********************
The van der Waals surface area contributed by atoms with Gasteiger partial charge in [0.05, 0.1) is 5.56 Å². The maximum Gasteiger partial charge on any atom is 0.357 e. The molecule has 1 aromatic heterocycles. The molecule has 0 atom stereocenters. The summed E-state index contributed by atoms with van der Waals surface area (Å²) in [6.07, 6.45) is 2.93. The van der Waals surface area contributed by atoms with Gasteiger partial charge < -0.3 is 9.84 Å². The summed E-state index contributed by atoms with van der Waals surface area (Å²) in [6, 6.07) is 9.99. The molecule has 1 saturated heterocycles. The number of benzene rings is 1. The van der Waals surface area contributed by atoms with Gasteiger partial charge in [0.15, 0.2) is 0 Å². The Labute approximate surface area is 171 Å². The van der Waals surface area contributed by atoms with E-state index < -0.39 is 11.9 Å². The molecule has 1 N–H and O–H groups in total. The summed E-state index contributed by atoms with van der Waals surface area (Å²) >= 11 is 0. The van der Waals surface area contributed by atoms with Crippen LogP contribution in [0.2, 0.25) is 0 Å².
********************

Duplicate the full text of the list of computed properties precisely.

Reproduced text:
The van der Waals surface area contributed by atoms with Gasteiger partial charge in [0.05, 0.1) is 5.56 Å². The maximum Gasteiger partial charge on any atom is 0.357 e. The molecule has 1 aromatic heterocycles. The molecule has 0 atom stereocenters. The summed E-state index contributed by atoms with van der Waals surface area (Å²) in [6.07, 6.45) is 2.93. The van der Waals surface area contributed by atoms with Gasteiger partial charge < -0.3 is 9.84 Å². The summed E-state index contributed by atoms with van der Waals surface area (Å²) in [6, 6.07) is 9.99. The molecule has 1 saturated heterocycles. The number of benzene rings is 1. The van der Waals surface area contributed by atoms with Gasteiger partial charge in [0.15, 0.2) is 0 Å². The Labute approximate surface area is 171 Å². The van der Waals surface area contributed by atoms with E-state index < -0.39 is 11.9 Å². The molecule has 1 N–H and O–H groups in total. The summed E-state index contributed by atoms with van der Waals surface area (Å²) >= 11 is 0. The van der Waals surface area contributed by atoms with Crippen LogP contribution in [0.2, 0.25) is 0 Å².